Saturday, 19 June, 2021
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OPINION

Budget And Its Governing Principles



Mukti Rijal

Deputy Prime Minister and Finance Minister Bishnu Prasad Paudel read out the budget statement promulgated through ordinance last week. The budgetary principles and allocations have been appreciated from different sectors though there is objection from the opposition on the ground that the caretaker government should not have promulgated the budget of the scale of please all expansionary type since the election is on the card, of course, subject to judicial review. The budget has envisaged some targeted allocations which may definitely win tilt of the people to the side of the incumbent government in case the elections have been held at the stipulated dates.
To cite few instances, one can mention that a jump increase in the senior citizen allowance will have a favourable consequence though this allocation should not be contested from social security point of view. Moreover, the targeted programmes towards income generation of women belonging to marginalised communities, using hotels as isolation centres with government incentives, 20 per cent reductions on all purchase of rice, sugar, salt, flour, lentils, cooking oil, LPG gas from Salt Trading Company, grant to be allocated to the students, concession on the tariff for consumption of electricity and so on have been some of the allocations that are geared, if effectively implemented, to reach direct benefit to the people.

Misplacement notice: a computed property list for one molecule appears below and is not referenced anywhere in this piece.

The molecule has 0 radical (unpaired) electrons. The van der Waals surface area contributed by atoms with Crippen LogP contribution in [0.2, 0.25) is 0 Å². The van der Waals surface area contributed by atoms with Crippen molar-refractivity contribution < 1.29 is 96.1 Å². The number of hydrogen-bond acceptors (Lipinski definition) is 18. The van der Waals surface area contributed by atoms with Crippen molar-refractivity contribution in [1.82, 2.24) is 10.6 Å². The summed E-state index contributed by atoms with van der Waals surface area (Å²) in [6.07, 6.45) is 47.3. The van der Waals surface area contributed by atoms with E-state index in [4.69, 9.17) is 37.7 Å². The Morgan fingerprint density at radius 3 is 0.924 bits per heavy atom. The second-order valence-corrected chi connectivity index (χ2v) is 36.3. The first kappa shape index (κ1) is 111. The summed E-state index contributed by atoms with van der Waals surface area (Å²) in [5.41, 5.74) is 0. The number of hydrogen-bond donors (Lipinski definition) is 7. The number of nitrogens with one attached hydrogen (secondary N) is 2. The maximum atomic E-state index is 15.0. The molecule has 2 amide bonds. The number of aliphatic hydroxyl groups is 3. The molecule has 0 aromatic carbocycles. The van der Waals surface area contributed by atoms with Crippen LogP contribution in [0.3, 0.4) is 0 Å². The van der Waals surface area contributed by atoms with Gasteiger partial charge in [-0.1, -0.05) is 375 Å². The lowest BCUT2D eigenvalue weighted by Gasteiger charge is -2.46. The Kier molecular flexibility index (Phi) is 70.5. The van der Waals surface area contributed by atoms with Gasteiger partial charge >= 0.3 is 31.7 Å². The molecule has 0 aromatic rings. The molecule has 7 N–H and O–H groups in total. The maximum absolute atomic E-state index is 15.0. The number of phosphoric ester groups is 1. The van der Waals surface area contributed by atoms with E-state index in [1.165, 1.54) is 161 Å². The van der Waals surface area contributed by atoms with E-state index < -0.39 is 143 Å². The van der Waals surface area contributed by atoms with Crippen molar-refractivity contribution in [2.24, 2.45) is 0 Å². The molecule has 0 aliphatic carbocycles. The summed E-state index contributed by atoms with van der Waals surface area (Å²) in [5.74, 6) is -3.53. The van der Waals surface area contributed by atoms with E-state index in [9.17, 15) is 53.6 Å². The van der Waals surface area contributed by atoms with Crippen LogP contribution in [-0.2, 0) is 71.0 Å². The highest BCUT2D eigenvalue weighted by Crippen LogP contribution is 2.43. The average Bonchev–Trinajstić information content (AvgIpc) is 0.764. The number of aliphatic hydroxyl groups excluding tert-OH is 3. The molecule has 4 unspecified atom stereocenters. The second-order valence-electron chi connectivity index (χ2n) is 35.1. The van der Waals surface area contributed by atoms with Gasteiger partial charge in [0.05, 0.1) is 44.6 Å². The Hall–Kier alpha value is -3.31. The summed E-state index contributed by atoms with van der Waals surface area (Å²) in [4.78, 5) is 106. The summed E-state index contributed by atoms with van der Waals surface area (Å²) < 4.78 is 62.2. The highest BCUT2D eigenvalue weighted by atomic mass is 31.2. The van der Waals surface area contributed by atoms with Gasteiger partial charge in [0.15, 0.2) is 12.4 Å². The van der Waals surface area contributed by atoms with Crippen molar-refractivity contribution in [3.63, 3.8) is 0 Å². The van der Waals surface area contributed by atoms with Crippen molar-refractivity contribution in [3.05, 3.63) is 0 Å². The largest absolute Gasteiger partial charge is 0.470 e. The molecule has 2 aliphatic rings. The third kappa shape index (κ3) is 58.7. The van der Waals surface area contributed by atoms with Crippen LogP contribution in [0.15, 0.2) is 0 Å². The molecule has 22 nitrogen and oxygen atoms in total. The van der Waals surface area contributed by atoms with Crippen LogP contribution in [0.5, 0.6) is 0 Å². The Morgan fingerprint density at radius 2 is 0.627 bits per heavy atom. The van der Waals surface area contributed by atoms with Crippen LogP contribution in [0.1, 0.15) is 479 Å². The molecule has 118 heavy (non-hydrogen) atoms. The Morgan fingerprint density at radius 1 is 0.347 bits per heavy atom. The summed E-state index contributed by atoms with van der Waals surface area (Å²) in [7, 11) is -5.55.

Fiscal federalism
Another strength of the budget has been the greater attention focused on strengthening fiscal federalism in line with constitutional framework. The budget has followed the formula prescribed by the National Natural Resources and Finance Commission on fiscal transfers. Accordingly, Rs. 57.95 billion has been allocated under the heading of equalisation grants to the provincial governments while Rs. 94.56 has been set aside for the local governments. In the same way, Rs. 35.87 billion has been provided to province and Rs. 173.50 billion to the local governments as part of the conditional grant transfers.
Likewise, in regard to supplementary grant Rs.12.37 billion has been allotted to the Pradesh (state) governments while Rs.12.46 billion has been given to local governments. In the same spirit, arrangements for financial transfer through conditional grant has been set aside for the projects to be operated with the co-investment of federal, provincial and local levels.
The budget has estimated Rs. 126.69 billion at the provincial and local levels as part of revenue sharing. According to all calculations, more than 25 per cent of the budget has been allocated for the sub-national government.